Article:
Citation

Baranowska, Grazyna. "The Role of Intercommunal Dialogue in Revealing the Fate of Disappearances and Missing Persons: Cases of Kosovo and Cyprus." Article, "Knowledge & Action," Humanity in Action, 2015. Humanity in Action, Inc. 

References

1. Sevgül Uludağ, "Oysters with the Missing Pearls," İkme Bilban publishing house, 2007, Cyprus

2. REKOM, local consultation with victims’ associations, Mitrovia/ Mitrovicë, Kosovo, September 5th 2009, available on the REKOM webpage www.zarekom.org. 

3. Some publications on the situations of the families of missing persons: Living with absence: Helping the families of the missing, ICRC, Geneva 2014; Blaauw M., Lähteenäki V.; ‘Denial and silence’ or ‘acknowledgment and disclosure’, International Review of the Red Cross 2002, nr. 848.

4. This has been the case in Cyprus and Kosovo, but also in many other countries. The most famous examples are the Mothers of the Plaza de Mayo in Argentina and the Saturday Mothers in Istanbul, for more information see for example: Baydar G, İvegen B, Territories, Identities and Thresholds: The Saturday Mothers Phenomenon in Istanbul, Signs: Journal of Women in Culture and Society 2006, vol. 31, no. 3.

5. UNSG Report “The rule of law and transitional justice in conflict and post-conflict societies” S/2004/616, 23 August 2004; Lundy P., McGovern M, Whose justice? Rethinking justice from the bottom-up, Journal of Law and Society, vol. 35 n. 2.

6. For more on the Convention see Citroni G., Scovazzi T., The struggle against enforced disappearance and the 2007 United Nations Convention, Leiden 2007; Ott L., Enforced Disappearances in International Law, Antwerp 2011; Perez Solla M. F., Enforced Disappearances in International Human Rights, Jefferson (North Carolina), London 2006; Vermeulen M. L., Enforced Disappearance, Determining State Responsibility under the International Convention for the Protection of All Persons from Enforced Disappearance, Utrecht 2012

7. Importantly, the Rome Statute addresses only enforced disappearances as a crime against humanity, meaning, that it covers only enforced disappearances, which are “committed as part of a widespread or systematic attack directed against any civilian population, with knowledge of the attack” (art. 7). For more on enforced disappearances in the Rome Statute see Boot M., Dixon R., Hall C., Article 7. Crimes against humanity, (w:) Triffterer O. red. Commentary on the Rome Statute of the International Criminal Court. Observers’ Note, Article by Article. Baden-Baden, 1999, s. 117-172.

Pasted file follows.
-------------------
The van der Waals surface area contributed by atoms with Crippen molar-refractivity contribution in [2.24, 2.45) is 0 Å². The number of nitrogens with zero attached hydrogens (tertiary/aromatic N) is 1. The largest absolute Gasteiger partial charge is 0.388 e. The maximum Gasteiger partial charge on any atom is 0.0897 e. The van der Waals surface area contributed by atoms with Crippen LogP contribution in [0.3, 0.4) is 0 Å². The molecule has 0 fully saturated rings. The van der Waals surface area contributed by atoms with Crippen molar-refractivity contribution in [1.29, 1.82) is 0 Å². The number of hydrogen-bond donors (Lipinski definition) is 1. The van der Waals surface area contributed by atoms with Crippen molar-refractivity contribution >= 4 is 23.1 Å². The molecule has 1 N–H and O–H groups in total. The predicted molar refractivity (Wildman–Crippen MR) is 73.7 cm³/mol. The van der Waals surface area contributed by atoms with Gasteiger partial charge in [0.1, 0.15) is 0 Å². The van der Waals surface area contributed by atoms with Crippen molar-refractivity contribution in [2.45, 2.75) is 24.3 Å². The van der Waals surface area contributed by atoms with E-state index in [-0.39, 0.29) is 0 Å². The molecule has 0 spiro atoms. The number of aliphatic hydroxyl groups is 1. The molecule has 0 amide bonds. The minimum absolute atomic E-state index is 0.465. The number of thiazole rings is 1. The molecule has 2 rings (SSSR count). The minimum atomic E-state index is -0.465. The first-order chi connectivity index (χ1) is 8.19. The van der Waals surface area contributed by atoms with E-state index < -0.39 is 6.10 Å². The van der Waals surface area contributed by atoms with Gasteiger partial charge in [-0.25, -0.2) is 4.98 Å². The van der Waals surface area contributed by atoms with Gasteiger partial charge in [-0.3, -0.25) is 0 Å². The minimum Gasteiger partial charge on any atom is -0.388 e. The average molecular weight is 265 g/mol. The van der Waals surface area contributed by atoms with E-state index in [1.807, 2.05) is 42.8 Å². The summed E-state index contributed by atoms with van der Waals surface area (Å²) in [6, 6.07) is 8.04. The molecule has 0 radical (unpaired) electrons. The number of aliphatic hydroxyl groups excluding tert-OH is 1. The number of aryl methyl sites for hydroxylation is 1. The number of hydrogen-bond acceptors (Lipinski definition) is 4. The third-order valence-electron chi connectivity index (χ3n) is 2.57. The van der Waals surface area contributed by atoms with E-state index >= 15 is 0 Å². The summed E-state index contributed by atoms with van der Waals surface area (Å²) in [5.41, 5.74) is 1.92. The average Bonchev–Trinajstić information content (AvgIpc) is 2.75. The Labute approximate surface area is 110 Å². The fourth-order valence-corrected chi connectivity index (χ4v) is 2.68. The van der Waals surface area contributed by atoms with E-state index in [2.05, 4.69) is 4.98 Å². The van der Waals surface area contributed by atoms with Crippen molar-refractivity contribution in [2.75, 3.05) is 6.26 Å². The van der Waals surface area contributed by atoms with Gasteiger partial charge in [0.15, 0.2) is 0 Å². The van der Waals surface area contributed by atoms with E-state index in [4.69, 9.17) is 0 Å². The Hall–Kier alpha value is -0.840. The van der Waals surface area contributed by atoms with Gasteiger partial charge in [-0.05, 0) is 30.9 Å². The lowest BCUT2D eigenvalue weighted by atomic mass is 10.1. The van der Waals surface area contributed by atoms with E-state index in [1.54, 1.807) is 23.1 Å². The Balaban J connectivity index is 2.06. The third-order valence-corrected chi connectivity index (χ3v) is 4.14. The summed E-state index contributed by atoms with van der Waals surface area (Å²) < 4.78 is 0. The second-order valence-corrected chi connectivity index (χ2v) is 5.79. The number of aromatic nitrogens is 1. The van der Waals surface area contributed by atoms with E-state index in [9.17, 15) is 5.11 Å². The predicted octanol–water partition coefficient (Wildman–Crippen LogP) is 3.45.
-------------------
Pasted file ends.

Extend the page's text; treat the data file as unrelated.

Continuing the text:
8. The term “political organizations” is not defined in the Rome Statute and is only used in the treaty with regard to enforced disappearances. It definitely covers ‘state-like’ organizations (for example non-state actors with effective control over a territory), while there are disagreements over what other organizations are covered by this term, see for example Giorgou I., State Involvement in the Perpetration of Enforced Disappearance and the Rome Statute, Journal of International Criminal Justice 2013

9. Meaning the persons that were disappeared. The International Convention for the Protection of All Persons from Enforced Disappearance considers also all individual who has suffered harm as the direct result of an enforced disappearance as victim of enforced disappearance (art. 24).

10. See for example rule 98 (Enforced disappearances is prohibited) in  Henckaerts J.-M., Doswald-Beck L., Customary International Humanitarian Law, Cambridge, 2008.

11. Close to 210,000 Greek and Turkish Cypriots have been internally displaced, see for example Profile of Internal Displacement: Cyprus. Compilation of the information available in the Global IDP Database of the Norwegian Refugee Council. 27 April 2005, available at: http://www.internal-displacement.org/assets/library/Europe/Cyprus/pdf/Cyprus-April-2005-2.pdf.

12. The unilateral declaration of independence took place on the 15th November 1983 and only Turkey recognizes it.

13. For more on Cyprus modern history see W. Mallinson, Cyprus. A modern history, New York, 2005.

14. Those numbers are official numbers given by the Commission for Missing Persons in Cyprus (CMP); see CMP Progress Report at http://www.cmp-cyprus.org/. 

15. The Terms of Reference were agreed upon in 1981 and are available online at http://www.cmp-cyprus.org/about-the-cmp/terms-of-reference-and-mandate/.